Bridge over untroubled waters

CITY HALL — Glendale could eventually be connected to Griffith Park like never before, according to recently released design concepts for a pedestrian bridge over the L.A. River that range from $2 million to $30 million.

The City Council will consider design options for the proposed pedestrian bridge in coming the months to help parks officials secure grant funding for the project.

The bridge is planned as a later phase of the long-awaited Glendale Narrows Riverwalk along the the Los Angeles River, which is set to break ground this summer after years of trying to secure funding and rights-of-way.

The City Council in January allocated $81,351 in grant-funding to conduct community outreach and prepare master plans for the second and third phases of the project, including funding applications.

Cost estimates for the proposed bridge range from $2 million to $30 million, depending on the design, according to six initial concept designs released at a community meeting last week.

At the meeting, city officials gathered input from dozens of residents and project stakeholders on the design options and potential locations for the bridge, which range from closer to south Glendale and Atwater over the Glendale State (5) Freeway, to up near Ventura (134) Freeway junction.

"I think the overwhelming response was simply that they want to be connected to Griffith Park," said Dave Ahern, capital projects manager for the Community Services and Parks Department.

But the project could end up being more than just a overpass connection, with the higher-end concepts including a $30-million suspension bridge that officials said could become an iconic image for the region.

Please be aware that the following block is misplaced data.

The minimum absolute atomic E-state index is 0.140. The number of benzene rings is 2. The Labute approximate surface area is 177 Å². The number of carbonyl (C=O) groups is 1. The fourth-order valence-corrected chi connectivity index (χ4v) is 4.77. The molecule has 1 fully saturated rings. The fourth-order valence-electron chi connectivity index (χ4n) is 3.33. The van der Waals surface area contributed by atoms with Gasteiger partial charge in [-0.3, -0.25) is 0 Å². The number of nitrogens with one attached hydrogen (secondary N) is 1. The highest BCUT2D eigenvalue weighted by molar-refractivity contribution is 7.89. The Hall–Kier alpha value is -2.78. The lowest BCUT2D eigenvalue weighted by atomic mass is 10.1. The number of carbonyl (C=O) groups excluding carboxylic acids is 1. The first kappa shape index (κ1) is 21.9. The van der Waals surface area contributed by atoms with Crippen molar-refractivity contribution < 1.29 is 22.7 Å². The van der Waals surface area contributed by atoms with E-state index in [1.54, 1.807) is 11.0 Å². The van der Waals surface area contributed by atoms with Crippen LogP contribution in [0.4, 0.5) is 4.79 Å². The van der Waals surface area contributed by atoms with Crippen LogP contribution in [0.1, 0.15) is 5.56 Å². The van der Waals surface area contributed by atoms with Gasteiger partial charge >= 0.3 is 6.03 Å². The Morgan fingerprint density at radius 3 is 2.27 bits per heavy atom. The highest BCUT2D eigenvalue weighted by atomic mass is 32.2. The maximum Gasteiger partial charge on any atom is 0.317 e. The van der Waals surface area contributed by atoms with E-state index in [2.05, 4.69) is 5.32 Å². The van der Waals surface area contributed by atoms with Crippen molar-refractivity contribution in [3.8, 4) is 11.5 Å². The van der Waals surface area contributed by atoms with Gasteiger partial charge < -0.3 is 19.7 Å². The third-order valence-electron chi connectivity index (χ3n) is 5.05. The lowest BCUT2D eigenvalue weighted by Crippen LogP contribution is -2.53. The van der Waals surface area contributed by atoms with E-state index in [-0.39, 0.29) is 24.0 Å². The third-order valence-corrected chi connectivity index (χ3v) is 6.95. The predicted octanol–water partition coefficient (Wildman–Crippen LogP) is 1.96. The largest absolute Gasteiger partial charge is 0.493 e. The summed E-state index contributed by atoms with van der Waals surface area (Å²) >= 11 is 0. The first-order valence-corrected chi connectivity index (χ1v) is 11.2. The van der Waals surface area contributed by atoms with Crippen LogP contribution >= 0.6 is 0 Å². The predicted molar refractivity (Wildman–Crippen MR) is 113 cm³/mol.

Once the City Council selects a first and second preference for the design and location, Ahern said, department officials will be in a better position to go after funding.

Earlier this year, Councilwoman Laura Friedman said the bridge was an ideal project for federal funding since it would "link an entire community of 200,000 people with the largest urban park in the country."

Residents from Glendale, Burbank and Atwater Village — especially local equestrians and bicyclists — have also expressed support for the proposed bridge.

Joanne Hedge, president of the Glendale Rancho Homeowners Assn., attended last week's public input meeting and said she and other equestrians favor the proposed $5-million bridge option starting near Garden Street because it is the only design that would accommodate pedestrians, cyclists and horses.

"We of course prefer the bridge that would accommodate equestrian traffic," she said. "We have this enormous park, and there are only two ways to get into it on horseback and very few ways to get into it on foot."

Burbank transportation planners have also been tracking the project, which they ultimately plan to connect with a network of bike routes.

"It definitely is going to have an impact on us," said Cory Wilkerson, assistant transportation planner for the city. "And we are trying to make sure that our network connects to whatever ends up happening down there."

FOR THE RECORD: This corrects an earlier version that referred to bridge concepts spanning the I-5. Concepts include other areas along the L.A. River.

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